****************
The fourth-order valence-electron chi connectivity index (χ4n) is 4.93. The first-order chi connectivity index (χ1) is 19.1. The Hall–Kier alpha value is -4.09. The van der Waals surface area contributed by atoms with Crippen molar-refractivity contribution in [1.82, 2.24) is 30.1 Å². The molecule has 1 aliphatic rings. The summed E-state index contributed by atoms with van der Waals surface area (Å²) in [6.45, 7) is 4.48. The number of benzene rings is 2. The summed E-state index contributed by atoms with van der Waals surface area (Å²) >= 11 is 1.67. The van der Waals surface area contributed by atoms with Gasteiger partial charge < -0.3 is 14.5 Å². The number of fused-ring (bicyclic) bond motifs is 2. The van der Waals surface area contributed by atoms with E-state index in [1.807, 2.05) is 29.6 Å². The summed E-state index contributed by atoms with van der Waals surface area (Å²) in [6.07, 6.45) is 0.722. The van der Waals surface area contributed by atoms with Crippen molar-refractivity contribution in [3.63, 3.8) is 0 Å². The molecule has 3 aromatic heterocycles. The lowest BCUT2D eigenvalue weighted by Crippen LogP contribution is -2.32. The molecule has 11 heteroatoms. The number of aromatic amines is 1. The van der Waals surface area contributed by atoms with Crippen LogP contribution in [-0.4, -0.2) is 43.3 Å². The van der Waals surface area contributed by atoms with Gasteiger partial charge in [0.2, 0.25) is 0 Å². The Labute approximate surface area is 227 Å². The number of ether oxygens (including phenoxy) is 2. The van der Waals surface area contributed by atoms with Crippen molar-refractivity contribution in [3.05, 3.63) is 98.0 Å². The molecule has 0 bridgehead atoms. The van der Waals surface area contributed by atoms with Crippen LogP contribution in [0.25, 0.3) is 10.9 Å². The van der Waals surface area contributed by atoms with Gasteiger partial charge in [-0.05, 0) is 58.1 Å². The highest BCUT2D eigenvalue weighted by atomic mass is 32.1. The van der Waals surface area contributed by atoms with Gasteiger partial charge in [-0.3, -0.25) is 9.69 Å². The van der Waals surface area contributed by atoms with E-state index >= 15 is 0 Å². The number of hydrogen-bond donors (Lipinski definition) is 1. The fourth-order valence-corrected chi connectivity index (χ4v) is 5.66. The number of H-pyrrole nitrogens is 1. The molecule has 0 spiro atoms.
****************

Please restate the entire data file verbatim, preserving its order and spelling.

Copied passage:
The fourth-order valence-electron chi connectivity index (χ4n) is 4.93. The first-order chi connectivity index (χ1) is 19.1. The Hall–Kier alpha value is -4.09. The van der Waals surface area contributed by atoms with Crippen molar-refractivity contribution in [1.82, 2.24) is 30.1 Å². The molecule has 1 aliphatic rings. The summed E-state index contributed by atoms with van der Waals surface area (Å²) in [6.45, 7) is 4.48. The number of benzene rings is 2. The summed E-state index contributed by atoms with van der Waals surface area (Å²) >= 11 is 1.67. The van der Waals surface area contributed by atoms with Gasteiger partial charge < -0.3 is 14.5 Å². The number of fused-ring (bicyclic) bond motifs is 2. The van der Waals surface area contributed by atoms with E-state index in [1.807, 2.05) is 29.6 Å². The summed E-state index contributed by atoms with van der Waals surface area (Å²) in [6.07, 6.45) is 0.722. The van der Waals surface area contributed by atoms with Crippen molar-refractivity contribution in [3.63, 3.8) is 0 Å². The molecule has 3 aromatic heterocycles. The lowest BCUT2D eigenvalue weighted by Crippen LogP contribution is -2.32. The molecule has 11 heteroatoms. The number of aromatic amines is 1. The van der Waals surface area contributed by atoms with Crippen LogP contribution in [-0.4, -0.2) is 43.3 Å². The van der Waals surface area contributed by atoms with Gasteiger partial charge in [0.2, 0.25) is 0 Å². The Labute approximate surface area is 227 Å². The number of ether oxygens (including phenoxy) is 2. The van der Waals surface area contributed by atoms with Crippen molar-refractivity contribution in [3.05, 3.63) is 98.0 Å². The molecule has 0 bridgehead atoms. The van der Waals surface area contributed by atoms with Crippen LogP contribution in [0.25, 0.3) is 10.9 Å². The van der Waals surface area contributed by atoms with Gasteiger partial charge in [-0.05, 0) is 58.1 Å². The highest BCUT2D eigenvalue weighted by atomic mass is 32.1. The van der Waals surface area contributed by atoms with Gasteiger partial charge in [-0.3, -0.25) is 9.69 Å². The van der Waals surface area contributed by atoms with E-state index >= 15 is 0 Å². The number of hydrogen-bond donors (Lipinski definition) is 1. The fourth-order valence-corrected chi connectivity index (χ4v) is 5.66. The number of H-pyrrole nitrogens is 1. The molecule has 0 spiro atoms.